What Is The Difference Between Companies House And HMRC?
You have heard of Companies House and HMRC. These are two of the most important government agencies in the UK. They are responsible for keeping track of the UK business environment and dealing with a variety of legalities that help keep your business on the right path, and as such, it is important to understand their roles, responsibilities, and what they do for you as a business owner.
That’s where we come in…
Your legal responsibilities as a business owner can be a confusing topic, but we’ve put together this article to help you understand the difference between Companies House and HMRC and the roles they play in your business life.
One of the biggest differences between the two organisations is that all information registered with Companies House is in the public domain, meaning members of the public can view this information, in contrast, the information registered at HMRC is not available to the public and is therefore private. It’s important to note that information filed with Companies House includes potentially sensitive information like directors’ and shareholders’ date of birth and address information. If you’d rather your personal address remain private, you can use registered office addresses and service addresses.
If you have a limited company or a limited liability partnership, you deal with both Companies House and HMRC but both bodies are responsible for different things. As a self-employed person or a sole trader, you report to HMRC. More about this in the two paragraphs below.
What is Companies House and what is its role?
Companies House is a public body that holds information about the companies and limited liability partnerships (LLPs) registered in the UK. Its main function is to incorporate limited companies as well as to dissolve them. It was created in 1844 and it holds information on all companies and LLPs, including details of their directors and shareholders, their registered office address, and their annual accounts.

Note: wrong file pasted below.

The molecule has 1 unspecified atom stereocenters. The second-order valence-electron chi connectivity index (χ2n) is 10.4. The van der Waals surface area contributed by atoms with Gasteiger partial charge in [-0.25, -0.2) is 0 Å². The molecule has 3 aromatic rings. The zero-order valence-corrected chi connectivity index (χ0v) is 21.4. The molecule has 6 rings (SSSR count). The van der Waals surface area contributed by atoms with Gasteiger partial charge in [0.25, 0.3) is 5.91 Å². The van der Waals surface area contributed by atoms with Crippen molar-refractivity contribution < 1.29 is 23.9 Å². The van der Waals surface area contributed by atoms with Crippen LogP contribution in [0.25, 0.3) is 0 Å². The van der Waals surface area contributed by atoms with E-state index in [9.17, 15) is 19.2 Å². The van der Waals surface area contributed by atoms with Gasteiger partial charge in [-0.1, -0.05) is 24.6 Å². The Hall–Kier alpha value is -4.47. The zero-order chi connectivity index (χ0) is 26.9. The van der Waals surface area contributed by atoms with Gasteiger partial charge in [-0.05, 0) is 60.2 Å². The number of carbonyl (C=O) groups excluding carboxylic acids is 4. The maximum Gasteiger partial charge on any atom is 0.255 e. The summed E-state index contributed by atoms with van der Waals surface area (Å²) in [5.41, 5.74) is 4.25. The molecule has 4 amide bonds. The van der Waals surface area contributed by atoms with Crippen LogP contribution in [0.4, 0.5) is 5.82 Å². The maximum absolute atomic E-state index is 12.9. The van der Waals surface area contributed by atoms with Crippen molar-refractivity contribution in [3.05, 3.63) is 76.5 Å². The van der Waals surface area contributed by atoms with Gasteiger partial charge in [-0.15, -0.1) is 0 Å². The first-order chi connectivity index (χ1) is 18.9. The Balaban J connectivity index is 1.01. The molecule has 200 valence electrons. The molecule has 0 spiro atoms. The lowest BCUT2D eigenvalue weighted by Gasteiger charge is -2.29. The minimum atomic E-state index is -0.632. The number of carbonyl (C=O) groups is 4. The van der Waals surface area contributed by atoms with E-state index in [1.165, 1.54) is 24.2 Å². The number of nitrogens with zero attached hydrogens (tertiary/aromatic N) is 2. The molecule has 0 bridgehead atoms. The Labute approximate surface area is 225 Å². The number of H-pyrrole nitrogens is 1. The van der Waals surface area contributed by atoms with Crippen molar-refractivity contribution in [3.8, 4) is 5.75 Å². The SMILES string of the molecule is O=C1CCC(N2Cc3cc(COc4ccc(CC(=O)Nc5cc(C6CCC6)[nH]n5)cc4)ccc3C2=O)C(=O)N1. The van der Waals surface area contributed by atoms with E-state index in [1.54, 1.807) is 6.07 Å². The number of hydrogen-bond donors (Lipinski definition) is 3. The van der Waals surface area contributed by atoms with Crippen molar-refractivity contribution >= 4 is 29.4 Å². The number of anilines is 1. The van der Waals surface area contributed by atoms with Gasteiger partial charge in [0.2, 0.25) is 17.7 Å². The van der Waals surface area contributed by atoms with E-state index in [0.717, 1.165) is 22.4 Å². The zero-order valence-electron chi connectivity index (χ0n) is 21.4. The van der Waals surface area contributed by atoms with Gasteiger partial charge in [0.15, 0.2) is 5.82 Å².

If you run a limited company, you must file your annual accounts (also called statutory accounts or year-end accounts) with Companies House. Additionally, you also have to submit a confirmation statement, usually every 12 months, confirming details held by Companies House about your company.
What is HMRC and what is its role?
HMRC stands for His Majesty’s Revenue and Customs and is the UK’s tax, payments, and customs authority. HMRC is responsible for collecting taxes and duties and enforcing the laws and regulations associated with them. They are also responsible for ensuring that individuals and businesses pay the correct amount of tax and are compliant with the rules and regulations set out by the government. HMRC is responsible for administering the tax system for individuals, businesses, charities, and other organisations. They also provide advice, guidance, and assistance to taxpayers on how to comply with their obligations.
HMRC is also responsible for collecting and managing the national debt, as well as administering government benefits, such as child benefits, pension credits, and other social security payments. Additionally, HMRC is responsible for the enforcement of sanctions and anti-money laundering regulations, working to ensure that everyone pays the right amount of tax so that the UK can continue to provide essential public services.
It’s also worth mentioning that HMRC has the power to apply for orders requiring information to be produced, production orders, and apply for and execute search warrants.
If you have a limited company, your legal responsibility is to submit your company’s tax return to HMRC and you also send your annual accounts to support your tax return. As a sole trader, you must submit your self-assessment tax return to HMRC.
Additionally, VAT-registered businesses have to submit their VAT returns to HMRC regardless of their legal structure. You will also have to deal with HMRC if you employ people.
We hope this article has helped you understand the difference between Companies House and HMRC.
Why not get in touch with our professional Oxford accounting team today to see how they can help you and your business achieve its potential.
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